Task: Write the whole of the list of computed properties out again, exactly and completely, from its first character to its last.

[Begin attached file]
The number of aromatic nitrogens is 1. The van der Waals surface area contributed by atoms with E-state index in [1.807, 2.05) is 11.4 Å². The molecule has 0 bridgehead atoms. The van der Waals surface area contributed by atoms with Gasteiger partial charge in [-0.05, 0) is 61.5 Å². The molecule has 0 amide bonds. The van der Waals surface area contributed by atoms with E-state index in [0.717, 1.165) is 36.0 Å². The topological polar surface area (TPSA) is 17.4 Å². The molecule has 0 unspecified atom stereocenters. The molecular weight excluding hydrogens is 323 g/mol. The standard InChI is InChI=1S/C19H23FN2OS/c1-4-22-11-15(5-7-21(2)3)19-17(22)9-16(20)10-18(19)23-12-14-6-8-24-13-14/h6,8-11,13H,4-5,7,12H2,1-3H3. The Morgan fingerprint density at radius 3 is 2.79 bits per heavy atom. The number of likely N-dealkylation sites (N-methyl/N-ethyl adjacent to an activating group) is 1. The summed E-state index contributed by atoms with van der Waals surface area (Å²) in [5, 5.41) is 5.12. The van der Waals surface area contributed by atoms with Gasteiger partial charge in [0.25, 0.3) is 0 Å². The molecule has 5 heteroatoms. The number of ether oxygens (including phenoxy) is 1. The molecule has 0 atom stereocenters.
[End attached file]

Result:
The number of aromatic nitrogens is 1. The van der Waals surface area contributed by atoms with E-state index in [1.807, 2.05) is 11.4 Å². The molecule has 0 bridgehead atoms. The van der Waals surface area contributed by atoms with Gasteiger partial charge in [-0.05, 0) is 61.5 Å². The molecule has 0 amide bonds. The van der Waals surface area contributed by atoms with E-state index in [0.717, 1.165) is 36.0 Å². The topological polar surface area (TPSA) is 17.4 Å². The molecule has 0 unspecified atom stereocenters. The molecular weight excluding hydrogens is 323 g/mol. The standard InChI is InChI=1S/C19H23FN2OS/c1-4-22-11-15(5-7-21(2)3)19-17(22)9-16(20)10-18(19)23-12-14-6-8-24-13-14/h6,8-11,13H,4-5,7,12H2,1-3H3. The Morgan fingerprint density at radius 3 is 2.79 bits per heavy atom. The number of likely N-dealkylation sites (N-methyl/N-ethyl adjacent to an activating group) is 1. The summed E-state index contributed by atoms with van der Waals surface area (Å²) in [5, 5.41) is 5.12. The van der Waals surface area contributed by atoms with Gasteiger partial charge in [0.25, 0.3) is 0 Å². The molecule has 5 heteroatoms. The number of ether oxygens (including phenoxy) is 1. The molecule has 0 atom stereocenters.